Outcomes After TAVR in High- and Intermediate-Risk Patients With Aortic Stenosis

Study Questions:

What are the early clinical and echocardiographic outcomes after SAPIEN 3 transcatheter aortic valve replacement (TAVR) in inoperable, high-risk (HR), and intermediate-risk (IR) patients with aortic stenosis (AS)?


Patients with severe, symptomatic AS (583 high surgical risk or inoperable and 1,078 IR) were enrolled in a multicenter, nonrandomized registry at 57 sites in the United States and Canada. All patients received TAVR with the SAPIEN 3 system via transfemoral (n = 1,443, 86.9%) and transapical or transaortic (n = 218, 13.1%) access routes. Time-to-event variables are presented as Kaplan–Meier estimates, using all available follow-up.


The rate of 30-day all-cause mortality was 2.2% in HR/inoperable patients [mean Society of Thoracic Surgeons (STS) score 8.7%] and 1.1% in IR patients (mean STS score 5.3%); cardiovascular mortality was 1.4 and 0.9%, respectively. In HR/inoperable patients, the 30-day rate of major/disabling stroke was 0.9%, major bleeding 14.0%, major vascular complications 5.1%, and requirement for permanent pacemaker 13.3%. In IR patients, the 30-day rate of major/disabling stroke was 1.0%, major bleeding 10.6%, major vascular complications 6.1%, and requirement for permanent pacemaker 10.1%. Mean overall Kansas City Cardiomyopathy Questionnaire score increased from 47.8 to 67.8 (HR/inoperable, p < 0.0001) and 54.7 to 74.0 (IR, p < 0.0001). Overall, paravalvular regurgitation at 30 days was none/trace in 55.9% of patients, mild in 40.7%, moderate in 3.4%, and severe in 0.0%. Mean gradients among patients with paired baseline and 30-day or discharge echocardiograms decreased from 45.8 mm Hg at baseline to 11.4 mm Hg at 30 days, while aortic valve area increased from 0.69 to 1.67 cm2.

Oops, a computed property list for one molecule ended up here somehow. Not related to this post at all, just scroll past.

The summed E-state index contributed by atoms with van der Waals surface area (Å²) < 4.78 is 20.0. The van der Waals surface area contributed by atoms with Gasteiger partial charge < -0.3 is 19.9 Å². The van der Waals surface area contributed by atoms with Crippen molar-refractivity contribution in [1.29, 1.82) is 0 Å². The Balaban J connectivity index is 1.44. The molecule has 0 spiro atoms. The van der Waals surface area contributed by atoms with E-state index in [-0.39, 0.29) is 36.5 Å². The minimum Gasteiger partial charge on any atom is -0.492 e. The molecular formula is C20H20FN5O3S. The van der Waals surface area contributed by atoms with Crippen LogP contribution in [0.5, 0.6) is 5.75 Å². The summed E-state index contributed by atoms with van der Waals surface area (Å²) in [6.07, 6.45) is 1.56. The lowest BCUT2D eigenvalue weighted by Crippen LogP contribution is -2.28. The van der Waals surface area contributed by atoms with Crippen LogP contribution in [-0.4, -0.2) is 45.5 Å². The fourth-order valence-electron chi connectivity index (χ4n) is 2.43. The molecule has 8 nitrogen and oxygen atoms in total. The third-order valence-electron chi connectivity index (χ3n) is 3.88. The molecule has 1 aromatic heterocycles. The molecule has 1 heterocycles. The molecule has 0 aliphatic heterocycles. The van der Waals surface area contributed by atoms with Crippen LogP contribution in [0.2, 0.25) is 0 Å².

The authors concluded that the SAPIEN 3 transcatheter heart valve (THV) system was associated with low rates of 30-day mortality and major/disabling stroke, as well as low rates of moderate or severe paravalvular regurgitation.


This prospective cohort study reports that treatment of HR/inoperable and IR AS patients with the new SAPIEN 3 THV was associated with low rates of 30-day mortality, stroke, and repeat hospitalization; significant improvements in symptoms, quality of life, and functional status; low rates of procedural complications including aortic/annulus rupture, coronary occlusion, valve embolization, or valve-in-valve implants; low rates of significant aortic regurgitation but higher than previously observed rate of new permanent pacemakers; and shorter duration length of hospital stay. These and other contemporary data would suggest that TAVR should be a preferable modality in HR/inoperable patients with AS and may be considered an alternative to surgery in many elderly IR patients as well. Longer-term follow-up and future prospective studies in even lower risk patients will help determine the role of TAVR and surgical AVR in the treatment strategy of all patients with severe AS.

Clinical Topics: Cardiac Surgery, Heart Failure and Cardiomyopathies, Invasive Cardiovascular Angiography and Intervention, Noninvasive Imaging, Valvular Heart Disease, Aortic Surgery, Cardiac Surgery and Heart Failure, Cardiac Surgery and VHD, Interventions and Imaging, Interventions and Structural Heart Disease, Echocardiography/Ultrasound

Keywords: Aortic Valve Insufficiency, Aortic Valve Stenosis, Cardiac Surgical Procedures, Cardiomyopathies, Coronary Occlusion, Echocardiography, Heart Valve Diseases, Pacemaker, Artificial, Quality of Life, Risk Management, Transcatheter Aortic Valve Replacement

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